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7.4 Inserting and Updating Data

Reading and binding data is all very well, but for most applications, it's only part of what the application needs to do. Another important feature is the ability to insert new rows and/or update existing rows of data. As with reading data, the DataSet and SqlDataAdapter (or OleDbDataAdapter) classes come in handy. Another class that is extremely useful is the SqlCommandBuilder (or OleDbCommandBuilder) class, which is discussed later in this section.

Example 7-6, while more complicated than previous examples, adds a relatively small amount of code to support adding and updating rows to the Pubs Titles table.

Example 7-6. InsertUpdateTitles.aspx
<%@ Page Language="VB" %>
<%@ Import Namespace="System.Data" %>
<%@ Import Namespace="System.Data.SqlClient" %>
<html>
<head>
   <title>Insert/Update Example</title>
   <script runat="server">
      Dim Titles As New DataSet( )
      Dim TitlesAdpt As New SqlDataAdapter( )
  
      Sub Page_Load(Sender As Object, e As EventArgs)
         If Not IsPostBack Then
            GetTitleData("")
            BindGrid( )
         End If
      End Sub
  
      Sub Add_Click(Sender As Object, e As EventArgs)
         Page.RegisterHiddenField("EditMode", "Add")
         title_id.ReadOnly = False
         Display.Visible = False
         InsertUpdate.Visible = True        
      End Sub
  
      Sub Cancel_Click(Sender As Object, e As EventArgs)
         Response.Redirect("InsertUpdateTitles.aspx")
      End Sub
  
      Sub Edit_Click(sender As Object, e As DataGridCommandEventArgs)
         GetTitleData("WHERE title_id = '" & e.Item.Cells(1).Text & "'")
         title_id.Text = Titles.Tables(0).Rows(0)(0)
         title.Text = Titles.Tables(0).Rows(0)(1)
         type.Text = Titles.Tables(0).Rows(0)(2)
         pub_id.Text = Titles.Tables(0).Rows(0)(3)
         price.Text = String.Format("{0:c}", Titles.Tables(0).Rows(0)(4))
         advance.Text = Titles.Tables(0).Rows(0)(5)
         royalty.Text = Titles.Tables(0).Rows(0)(6)
         ytd_sales.Text = Titles.Tables(0).Rows(0)(7)
         notes.Text = Titles.Tables(0).Rows(0)(8)
         pubdate.Text = Titles.Tables(0).Rows(0)(9)
         Page.RegisterHiddenField("EditMode", "Update")
         Display.Visible = False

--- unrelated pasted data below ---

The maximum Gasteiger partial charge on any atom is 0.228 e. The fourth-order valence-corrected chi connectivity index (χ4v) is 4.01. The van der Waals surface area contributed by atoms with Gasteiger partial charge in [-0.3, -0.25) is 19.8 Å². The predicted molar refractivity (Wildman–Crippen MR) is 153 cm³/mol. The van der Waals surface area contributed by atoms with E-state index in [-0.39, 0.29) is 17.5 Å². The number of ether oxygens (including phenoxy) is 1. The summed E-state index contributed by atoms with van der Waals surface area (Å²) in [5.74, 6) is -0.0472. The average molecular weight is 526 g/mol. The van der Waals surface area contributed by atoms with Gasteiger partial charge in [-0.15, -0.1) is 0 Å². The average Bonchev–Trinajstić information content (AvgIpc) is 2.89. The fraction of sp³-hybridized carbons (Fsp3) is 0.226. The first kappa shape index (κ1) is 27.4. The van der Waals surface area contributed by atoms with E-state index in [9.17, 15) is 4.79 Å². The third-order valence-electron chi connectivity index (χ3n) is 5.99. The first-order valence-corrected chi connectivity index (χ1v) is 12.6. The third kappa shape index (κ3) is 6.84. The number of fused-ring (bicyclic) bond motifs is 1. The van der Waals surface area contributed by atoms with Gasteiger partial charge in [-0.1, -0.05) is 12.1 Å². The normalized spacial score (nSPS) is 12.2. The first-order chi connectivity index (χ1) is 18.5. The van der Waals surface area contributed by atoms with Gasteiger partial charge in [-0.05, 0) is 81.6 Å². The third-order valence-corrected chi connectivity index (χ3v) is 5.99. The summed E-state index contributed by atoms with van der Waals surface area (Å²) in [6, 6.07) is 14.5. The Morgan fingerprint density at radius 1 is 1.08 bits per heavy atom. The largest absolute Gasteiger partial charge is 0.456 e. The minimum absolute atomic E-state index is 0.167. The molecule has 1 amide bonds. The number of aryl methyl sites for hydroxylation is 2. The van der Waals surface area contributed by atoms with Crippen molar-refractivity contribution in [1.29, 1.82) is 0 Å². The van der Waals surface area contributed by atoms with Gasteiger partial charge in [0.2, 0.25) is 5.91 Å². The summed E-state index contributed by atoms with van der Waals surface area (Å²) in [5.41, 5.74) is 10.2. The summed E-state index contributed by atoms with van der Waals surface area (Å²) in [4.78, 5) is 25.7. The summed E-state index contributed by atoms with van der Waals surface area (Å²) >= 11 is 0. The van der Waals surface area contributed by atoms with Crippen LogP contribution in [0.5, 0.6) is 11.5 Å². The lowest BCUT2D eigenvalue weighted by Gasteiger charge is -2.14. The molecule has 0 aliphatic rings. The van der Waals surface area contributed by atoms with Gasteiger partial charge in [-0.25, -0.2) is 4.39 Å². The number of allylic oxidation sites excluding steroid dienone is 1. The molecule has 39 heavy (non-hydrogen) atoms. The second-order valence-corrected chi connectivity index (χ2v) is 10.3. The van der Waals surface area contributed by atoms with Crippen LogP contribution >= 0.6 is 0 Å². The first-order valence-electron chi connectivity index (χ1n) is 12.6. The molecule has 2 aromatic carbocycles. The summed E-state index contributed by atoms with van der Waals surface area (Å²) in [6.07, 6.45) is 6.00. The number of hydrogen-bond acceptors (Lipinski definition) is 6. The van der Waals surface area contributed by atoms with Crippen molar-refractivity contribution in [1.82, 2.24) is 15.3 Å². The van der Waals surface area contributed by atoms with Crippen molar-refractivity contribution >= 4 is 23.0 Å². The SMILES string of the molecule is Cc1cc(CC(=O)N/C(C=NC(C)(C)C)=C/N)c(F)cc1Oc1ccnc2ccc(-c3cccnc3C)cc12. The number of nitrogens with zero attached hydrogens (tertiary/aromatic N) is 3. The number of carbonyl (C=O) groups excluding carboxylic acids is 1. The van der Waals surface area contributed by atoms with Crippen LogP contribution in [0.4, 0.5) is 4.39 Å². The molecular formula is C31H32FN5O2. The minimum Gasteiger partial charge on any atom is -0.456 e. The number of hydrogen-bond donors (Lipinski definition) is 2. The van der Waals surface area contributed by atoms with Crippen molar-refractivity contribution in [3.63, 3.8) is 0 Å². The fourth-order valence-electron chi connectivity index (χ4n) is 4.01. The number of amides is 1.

InsertUpdate.Visible = True
      End Sub
  
      Sub BindGrid( )
         TitleGrid.DataSource = Titles.Tables(0).DefaultView
         TitleGrid.DataBind( )
      End Sub
  
      Sub GetTitleData(WhereClause As String)
         Dim ConnStr As String = "Data Source=(local)\NetSDK;" & _
            "Initial Catalog=Pubs;Trusted_Connection=True;"
         Dim SQL As String = "SELECT * FROM titles " & WhereClause
         Dim PubsConn As New SqlConnection(ConnStr)
         Dim TitlesCmd As New SqlCommand(SQL, PubsConn)
         TitlesAdpt.SelectCommand = TitlesCmd
         Dim TitlesCB As New SqlCommandBuilder(TitlesAdpt)
         ' No need to open or close connection,
         '   since the SqlDataAdapter will do this automatically.
         TitlesAdpt.Fill(Titles)
      End Sub
  
      Sub Submit_Click(Sender As Object, e As EventArgs)
         Select Case Request.Form("EditMode")
            Case "Add"
               GetTitleData("")
               Dim NewRow As DataRow = Titles.Tables(0).NewRow
               NewRow(0) = title_id.Text
               NewRow(1) = title.Text
               NewRow(2) = type.Text
               NewRow(3) = pub_id.Text
               NewRow(4) = Convert.ToDecimal(price.Text.Replace("$", ""))
               NewRow(5) = advance.Text
               NewRow(6) = royalty.Text
               NewRow(7) = ytd_sales.Text
               NewRow(8) = notes.Text
               NewRow(9) = pubdate.Text
               Titles.Tables(0).Rows.Add(NewRow)
               TitlesAdpt.Update(Titles)                    
            Case "Update"
               GetTitleData("WHERE title_id = '" & title_id.Text & "'")
               Titles.Tables(0).Rows(0)(0) = title_id.Text
               Titles.Tables(0).Rows(0)(1) = title.Text
               Titles.Tables(0).Rows(0)(2) = type.Text
               Titles.Tables(0).Rows(0)(3) = pub_id.Text
               Titles.Tables(0).Rows(0)(4) = _
                  Convert.ToDecimal(price.Text.Replace("$", ""))
               Titles.Tables(0).Rows(0)(5) = advance.Text
               Titles.Tables(0).Rows(0)(6) = royalty.Text
               Titles.Tables(0).Rows(0)(7) = ytd_sales.Text
               Titles.Tables(0).Rows(0)(8) = notes.Text
               Titles.Tables(0).Rows(0)(9) = pubdate.Text
               TitlesAdpt.Update(Titles)                    
         End Select